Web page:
A Sliding Door Moment

A favorite time of day for me is when my family has gone to bed. The children are all tucked in, I crawl into bed, and get to chose from my IMG_2902stack of great reads.

One recent evening, my 13-year old son came into our room. Just as I was settling into cozy contemplation, about to nod off, he asked “Mom can you come and lay with me while I go to sleep?”

I’d been reading Brene Brown’s Daring Greatly, a powerful book about relationships, parenting and life.  On the pages I’d just finished reading Brene referenced John Gottman’s “sliding door” moments. The sliding door moment is when we come face to face with a choice, exactly the moment I experienced with E standing next to me.

In this moment, we have the possibility of connection or turning away.

Of course it doesn’t boil down to one moment but rather the trend established over time. Gottman says that trust erodes very slowly if we continue to turn away.

Now let’s return to my moment. I so wanted to turn back to my book and the warmth of my cozy bed. However, in front of me was a clear choice. Did I choose to connect with E, or turn away from him? What would you do?

I realized my thirteen year old son was offering me a precious moment to build trust and share affection. I pulled myself out of bed (with some effort & audible moaning, I confess), and padded down the hall after him. I’d made my choice.

Next time you have a sliding door moment and your first instinct is to turn away, take a moment to observe yourself and see what happens when you choose to connect with your child.


Notice when you say no and when you say yes to a sliding door moment.

What is a moment you are going to say yes to this week?

Share your thoughts here in the comments and pass this on to a friend.

3 Responses to A Sliding Door Moment

  1. Kristina October 15, 2013 at 7:44 pm #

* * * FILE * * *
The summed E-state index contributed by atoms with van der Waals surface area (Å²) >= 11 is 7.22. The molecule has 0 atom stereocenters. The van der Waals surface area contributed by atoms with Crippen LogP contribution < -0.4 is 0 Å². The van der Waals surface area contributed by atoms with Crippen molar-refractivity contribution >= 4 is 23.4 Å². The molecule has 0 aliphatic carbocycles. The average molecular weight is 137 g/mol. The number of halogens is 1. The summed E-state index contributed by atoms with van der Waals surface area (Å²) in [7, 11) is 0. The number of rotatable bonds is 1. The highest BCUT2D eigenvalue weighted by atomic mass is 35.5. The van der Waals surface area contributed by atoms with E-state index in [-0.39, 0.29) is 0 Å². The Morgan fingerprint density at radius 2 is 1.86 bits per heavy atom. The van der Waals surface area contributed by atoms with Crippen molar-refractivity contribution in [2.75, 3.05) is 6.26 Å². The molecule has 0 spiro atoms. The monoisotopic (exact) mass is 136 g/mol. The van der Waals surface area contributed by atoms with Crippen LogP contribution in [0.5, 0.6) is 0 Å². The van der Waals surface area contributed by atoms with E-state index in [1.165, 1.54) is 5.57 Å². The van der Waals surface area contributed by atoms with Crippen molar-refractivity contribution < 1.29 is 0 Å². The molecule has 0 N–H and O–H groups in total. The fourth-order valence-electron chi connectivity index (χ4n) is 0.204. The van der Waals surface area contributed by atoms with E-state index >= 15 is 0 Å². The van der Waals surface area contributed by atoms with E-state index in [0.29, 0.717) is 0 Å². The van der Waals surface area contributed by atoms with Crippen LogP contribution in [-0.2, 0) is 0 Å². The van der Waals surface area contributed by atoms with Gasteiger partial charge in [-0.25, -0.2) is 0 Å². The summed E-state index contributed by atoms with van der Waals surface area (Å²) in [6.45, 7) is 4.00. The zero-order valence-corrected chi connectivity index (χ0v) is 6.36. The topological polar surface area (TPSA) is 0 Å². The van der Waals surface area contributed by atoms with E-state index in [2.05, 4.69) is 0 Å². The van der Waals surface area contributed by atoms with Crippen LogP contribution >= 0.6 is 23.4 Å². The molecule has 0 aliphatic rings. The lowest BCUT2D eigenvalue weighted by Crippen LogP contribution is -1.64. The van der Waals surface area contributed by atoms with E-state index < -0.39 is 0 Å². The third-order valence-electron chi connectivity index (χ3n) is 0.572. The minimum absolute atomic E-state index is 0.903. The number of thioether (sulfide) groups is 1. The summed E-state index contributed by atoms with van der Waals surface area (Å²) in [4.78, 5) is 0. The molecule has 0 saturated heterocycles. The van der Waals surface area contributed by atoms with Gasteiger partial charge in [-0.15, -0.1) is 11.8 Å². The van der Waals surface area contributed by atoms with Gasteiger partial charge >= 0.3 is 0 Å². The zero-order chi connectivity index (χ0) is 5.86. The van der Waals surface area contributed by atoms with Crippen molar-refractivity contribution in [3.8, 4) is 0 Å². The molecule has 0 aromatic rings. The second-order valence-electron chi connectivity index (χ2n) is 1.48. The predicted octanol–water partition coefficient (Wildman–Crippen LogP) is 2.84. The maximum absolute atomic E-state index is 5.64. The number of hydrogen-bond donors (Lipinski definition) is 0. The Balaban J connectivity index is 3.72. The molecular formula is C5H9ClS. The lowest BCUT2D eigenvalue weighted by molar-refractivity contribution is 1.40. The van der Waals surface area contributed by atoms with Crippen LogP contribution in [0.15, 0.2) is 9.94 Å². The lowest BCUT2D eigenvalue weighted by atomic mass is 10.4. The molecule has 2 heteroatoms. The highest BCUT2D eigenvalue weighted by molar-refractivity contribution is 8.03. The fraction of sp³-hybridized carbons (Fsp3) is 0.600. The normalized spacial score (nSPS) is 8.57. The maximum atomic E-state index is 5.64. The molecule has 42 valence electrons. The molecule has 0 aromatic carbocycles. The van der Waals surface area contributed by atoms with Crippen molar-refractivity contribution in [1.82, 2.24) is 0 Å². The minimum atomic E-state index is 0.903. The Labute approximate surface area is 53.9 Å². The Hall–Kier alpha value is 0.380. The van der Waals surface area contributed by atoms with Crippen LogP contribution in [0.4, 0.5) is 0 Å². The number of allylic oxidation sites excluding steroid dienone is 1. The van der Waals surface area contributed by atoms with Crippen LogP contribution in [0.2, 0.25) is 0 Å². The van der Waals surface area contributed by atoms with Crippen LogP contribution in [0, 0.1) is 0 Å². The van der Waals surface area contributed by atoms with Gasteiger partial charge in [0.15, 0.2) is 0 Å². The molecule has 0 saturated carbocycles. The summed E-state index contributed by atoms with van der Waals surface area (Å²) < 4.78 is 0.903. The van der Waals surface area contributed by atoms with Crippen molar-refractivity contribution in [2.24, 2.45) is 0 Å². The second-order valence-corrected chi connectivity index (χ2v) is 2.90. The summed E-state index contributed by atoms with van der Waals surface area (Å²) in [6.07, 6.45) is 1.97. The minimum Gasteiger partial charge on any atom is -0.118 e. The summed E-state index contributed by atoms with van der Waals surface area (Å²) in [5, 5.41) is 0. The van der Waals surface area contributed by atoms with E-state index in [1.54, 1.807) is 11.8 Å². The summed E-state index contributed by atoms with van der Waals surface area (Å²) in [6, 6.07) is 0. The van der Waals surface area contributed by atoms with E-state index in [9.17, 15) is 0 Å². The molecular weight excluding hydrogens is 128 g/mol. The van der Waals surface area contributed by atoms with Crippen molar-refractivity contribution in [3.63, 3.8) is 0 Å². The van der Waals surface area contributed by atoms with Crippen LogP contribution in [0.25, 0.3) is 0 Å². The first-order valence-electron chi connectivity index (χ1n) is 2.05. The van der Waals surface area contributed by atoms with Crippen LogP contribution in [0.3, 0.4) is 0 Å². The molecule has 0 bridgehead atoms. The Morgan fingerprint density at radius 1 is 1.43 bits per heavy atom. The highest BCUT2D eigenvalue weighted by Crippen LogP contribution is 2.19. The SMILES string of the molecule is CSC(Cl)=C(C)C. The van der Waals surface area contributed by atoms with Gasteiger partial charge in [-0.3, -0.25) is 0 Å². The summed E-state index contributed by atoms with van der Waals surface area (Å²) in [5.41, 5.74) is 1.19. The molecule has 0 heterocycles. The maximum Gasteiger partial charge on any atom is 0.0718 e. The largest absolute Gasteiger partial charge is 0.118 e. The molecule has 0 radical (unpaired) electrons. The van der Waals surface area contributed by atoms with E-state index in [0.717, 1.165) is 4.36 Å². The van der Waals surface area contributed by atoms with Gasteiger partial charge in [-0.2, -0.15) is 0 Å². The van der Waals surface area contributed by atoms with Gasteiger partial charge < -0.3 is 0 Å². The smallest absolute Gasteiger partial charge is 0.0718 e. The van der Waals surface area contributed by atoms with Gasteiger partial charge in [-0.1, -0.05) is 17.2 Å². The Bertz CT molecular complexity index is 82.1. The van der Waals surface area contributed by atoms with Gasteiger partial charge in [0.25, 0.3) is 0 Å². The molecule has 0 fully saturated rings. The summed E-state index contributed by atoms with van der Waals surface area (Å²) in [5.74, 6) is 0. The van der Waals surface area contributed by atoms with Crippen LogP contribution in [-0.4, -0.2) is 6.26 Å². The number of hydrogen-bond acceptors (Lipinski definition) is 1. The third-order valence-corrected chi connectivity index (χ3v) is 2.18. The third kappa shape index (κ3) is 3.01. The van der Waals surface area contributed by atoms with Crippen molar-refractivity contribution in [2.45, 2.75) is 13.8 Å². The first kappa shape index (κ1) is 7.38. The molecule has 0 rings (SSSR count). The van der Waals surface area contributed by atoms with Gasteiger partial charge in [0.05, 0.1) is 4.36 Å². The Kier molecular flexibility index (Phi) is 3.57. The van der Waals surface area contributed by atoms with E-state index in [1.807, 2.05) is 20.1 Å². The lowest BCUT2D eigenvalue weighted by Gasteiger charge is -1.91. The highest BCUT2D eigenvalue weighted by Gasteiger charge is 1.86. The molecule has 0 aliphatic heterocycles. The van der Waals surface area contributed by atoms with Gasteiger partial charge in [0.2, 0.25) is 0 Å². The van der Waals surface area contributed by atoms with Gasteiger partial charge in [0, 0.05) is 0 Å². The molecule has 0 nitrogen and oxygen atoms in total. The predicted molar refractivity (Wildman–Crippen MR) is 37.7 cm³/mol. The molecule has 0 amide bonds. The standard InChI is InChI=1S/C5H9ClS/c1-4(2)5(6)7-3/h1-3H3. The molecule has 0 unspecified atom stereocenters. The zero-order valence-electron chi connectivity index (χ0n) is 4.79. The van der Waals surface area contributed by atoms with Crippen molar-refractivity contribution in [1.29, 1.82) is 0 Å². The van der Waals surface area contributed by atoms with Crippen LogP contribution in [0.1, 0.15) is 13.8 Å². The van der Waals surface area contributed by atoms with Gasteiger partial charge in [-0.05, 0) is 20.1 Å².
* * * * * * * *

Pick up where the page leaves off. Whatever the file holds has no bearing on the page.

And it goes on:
I notice these “moments” more and more as my kids are growing older and my fear of “losing” them to adolescence grows. It helps me to to try to zoom out to the bigger picture and know that by choosing the moment with my child I will be serving myself as well. I find comfort in the knowledge that I won’t have a “parenting hangover” later on. Hard work….Thank you for bringing it to ther forefront of my thoughts for now…

  2. Marlene Mahurin October 30, 2013 at 10:08 am #

    I really love this blog. I think as our kids grow-up, it’s easy to spend less and less time with them. However, you are right: seizing those moments to cuddle and connect communicates that we are available. I work with tweens too and really try to stress that to parents. It’s all about opening the doors to communication (even when we are tired at the end of our day. 🙂

    • Lisa Fuller October 30, 2013 at 11:33 am #

      Marlene, I notice that my now teen loves to play family board games, etc. I just need to make the time and space rather than assuming he doesn’t want to join in.
      Thanks for adding your voice to this conversation!

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